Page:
Homeless shelter visit: Basketball, baseball and the gift of apples

I cleared my throat nervously as I maneuvered our minivan
down the streets of one of Houston’s most hard-scrabble neighborhoods.

I have become fairly comfortable in neighborhoods
where I am one of very few white or middle class people. It comes with the territory when you take an interest in issues of social and educational justice.

But this was the kids’ first time visiting a homeless
shelter that served people who have been homeless long-term, and whose faces,
bodies and outlooks may reflect the hard times they have endured.

I struggled with words to prepare the kids, without rattling
them too much: “You guys need to know this shelter is a little different from
others you have seen,” I said. “Some of the people here have spent most of
their lives living on the street and going from shelter to shelter. The people
may look different. Some of them may look way older than they really are. Some
may have disabilities – not be able to walk well. And some may have brains that
don’t work quite the way ours do. They may say things to you that don’t make
sense to you. Or some may not smile a lot. All of that is totally normal – and
it’s OK, got it?”

Both Hannah and Hunter sat quietly, taking in my words.

“Will there be kids here?” Hunter wanted to know. “I like
playing with the kids who are homeless the most. They come up with really cool
games.”

I explained this was a shelter that only served men and that
they might be the only kids in the building on this particular day.

Hunter thought some more, “That’s OK. Grown up guys can be
really fun, too.”

I had to appreciate Hunter’s focus on fun. (I like to think he gets that from me, but I’m not so sure ….)

We walked up to the sprawling shelter, which was once an
elementary school, and got information on where to drop off the water and other
supplies we were bringing down. We were soon paired up with a shelter resident
named Melvin.

Melvin was quick with a smile and a firm but warm handshake. He also was
quite passionate about the shelter and the work done there.

“This place saves people’s lives,” he said. “They help you
with what you need right away, and then they help you learn and do what you
need to do to get back on your feet for good.”

I asked Melvin a lot of questions about the shelter, which
he happily answered. While we talked, Hannah and Hunter slipped off quietly to
watch a group of men playing basketball nearby.

Soon, the men asked the kids if they wanted to join the
game.

The residents coached both of the kids on their shot-making,
while commending them for their endurance in the one hundred-plus degree heat.

Pretty soon, all of us were smiling, despite the heat.

Connections were being made – and they were the kinds of connections that don’t
always get made easily in a society that is so divided by race and class.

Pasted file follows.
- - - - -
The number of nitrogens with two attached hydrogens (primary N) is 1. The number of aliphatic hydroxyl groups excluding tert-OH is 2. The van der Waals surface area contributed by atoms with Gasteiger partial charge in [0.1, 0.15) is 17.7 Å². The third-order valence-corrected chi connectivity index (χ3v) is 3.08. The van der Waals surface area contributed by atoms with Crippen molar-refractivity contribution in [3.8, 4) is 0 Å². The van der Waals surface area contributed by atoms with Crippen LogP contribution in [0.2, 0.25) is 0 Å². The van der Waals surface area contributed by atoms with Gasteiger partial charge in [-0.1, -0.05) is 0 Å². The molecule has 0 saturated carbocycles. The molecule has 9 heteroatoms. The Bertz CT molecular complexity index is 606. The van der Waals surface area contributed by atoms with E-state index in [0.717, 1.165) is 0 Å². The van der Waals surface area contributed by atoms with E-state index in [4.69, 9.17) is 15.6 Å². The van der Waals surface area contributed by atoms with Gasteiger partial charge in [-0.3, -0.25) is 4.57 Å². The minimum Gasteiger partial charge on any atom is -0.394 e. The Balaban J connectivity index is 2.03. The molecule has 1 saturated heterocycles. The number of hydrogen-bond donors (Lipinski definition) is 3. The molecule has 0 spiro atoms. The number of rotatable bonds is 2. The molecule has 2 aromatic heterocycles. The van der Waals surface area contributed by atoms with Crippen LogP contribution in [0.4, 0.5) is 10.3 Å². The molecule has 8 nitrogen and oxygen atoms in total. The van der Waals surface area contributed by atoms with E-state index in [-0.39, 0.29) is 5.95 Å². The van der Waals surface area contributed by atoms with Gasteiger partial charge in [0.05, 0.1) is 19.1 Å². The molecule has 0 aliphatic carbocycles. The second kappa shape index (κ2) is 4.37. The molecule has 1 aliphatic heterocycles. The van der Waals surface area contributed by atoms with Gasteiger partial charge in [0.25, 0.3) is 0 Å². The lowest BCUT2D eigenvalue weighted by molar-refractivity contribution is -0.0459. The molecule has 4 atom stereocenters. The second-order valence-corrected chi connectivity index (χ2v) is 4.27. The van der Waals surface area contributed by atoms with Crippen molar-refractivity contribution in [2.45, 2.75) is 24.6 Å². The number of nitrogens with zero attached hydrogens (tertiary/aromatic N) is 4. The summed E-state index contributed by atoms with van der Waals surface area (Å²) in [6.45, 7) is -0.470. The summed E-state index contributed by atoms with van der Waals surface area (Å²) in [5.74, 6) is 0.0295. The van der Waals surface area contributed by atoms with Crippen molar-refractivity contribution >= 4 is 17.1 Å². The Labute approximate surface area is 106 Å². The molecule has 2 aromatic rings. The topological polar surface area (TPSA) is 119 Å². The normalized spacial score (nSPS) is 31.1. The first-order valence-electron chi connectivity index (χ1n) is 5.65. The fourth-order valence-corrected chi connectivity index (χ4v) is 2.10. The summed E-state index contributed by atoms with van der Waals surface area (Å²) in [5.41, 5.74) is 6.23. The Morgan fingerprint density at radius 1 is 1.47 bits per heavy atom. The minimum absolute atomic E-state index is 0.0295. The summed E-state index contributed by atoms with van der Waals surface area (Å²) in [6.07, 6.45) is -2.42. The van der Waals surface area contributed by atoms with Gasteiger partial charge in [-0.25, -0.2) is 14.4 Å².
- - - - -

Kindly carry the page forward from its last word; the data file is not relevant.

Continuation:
The guys invited us to stay for dinner – something that just
didn’t feel quite right to me. Eating their food seemed wrong, somehow.

“But we always have enough to share,” Melvin said. “That’s
one of the things you find with people that have been through a lot. They don’t
mind sharing. If you need help, you are more willing to give it.”

I compromised and agreed to stay and help get beverages
ready for everyone. The guys insisted that the kids needed a snack for the
30-minute drive home. I gave in – partly because it seemed rude to keep
resisting their generosity.

Back in the car, I was quite curious about what the kids
learned from Melvin and the other guys. I’d come to the shelter hoping to show
them that long-term homelessness and extreme poverty can be ugly – that it
takes its toll and is a serious problem in our society.

I asked a few questions as we drove away.

Hunter gnawed thoughtfully on the apple Melvin gave him and
then quietly said, “Those homeless guys do look different but they are really
nice. I want to go back and play baseball with ‘em next time.”

We talked some about the logistics of our next visit –
important things like where there was room to throw a baseball around and which
of the homeless residents might enjoy it – assuming they were still there.

Once again, Hunter and Hannah learned a lesson different
from the one I planned. Instead of focusing on the differences of the
residents, they chose once again to focus on the ways we are all alike.

Maybe that is what I should have been focusing on the entire
time, anyway. Lesson learned ….

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About moniquehenderson

I am the mother of H Squared - a seven-year-old boy and an 8-year-old girl who constantly keep me thinking and moving. I also am a teacher - both of grade schoolers and adults. I am a constant question asker and researcher - a practice informed by my days as a print journalist and from my work earning a doctorate degree in Leadership for Educational Justice from a leading Southern California university.

Posted on August 14, 2011, in Uncategorized. Bookmark the permalink. 1 Comment.

  1. Hannah and Hunter are learning lessons now that many adults have yet to learn…miraculous.

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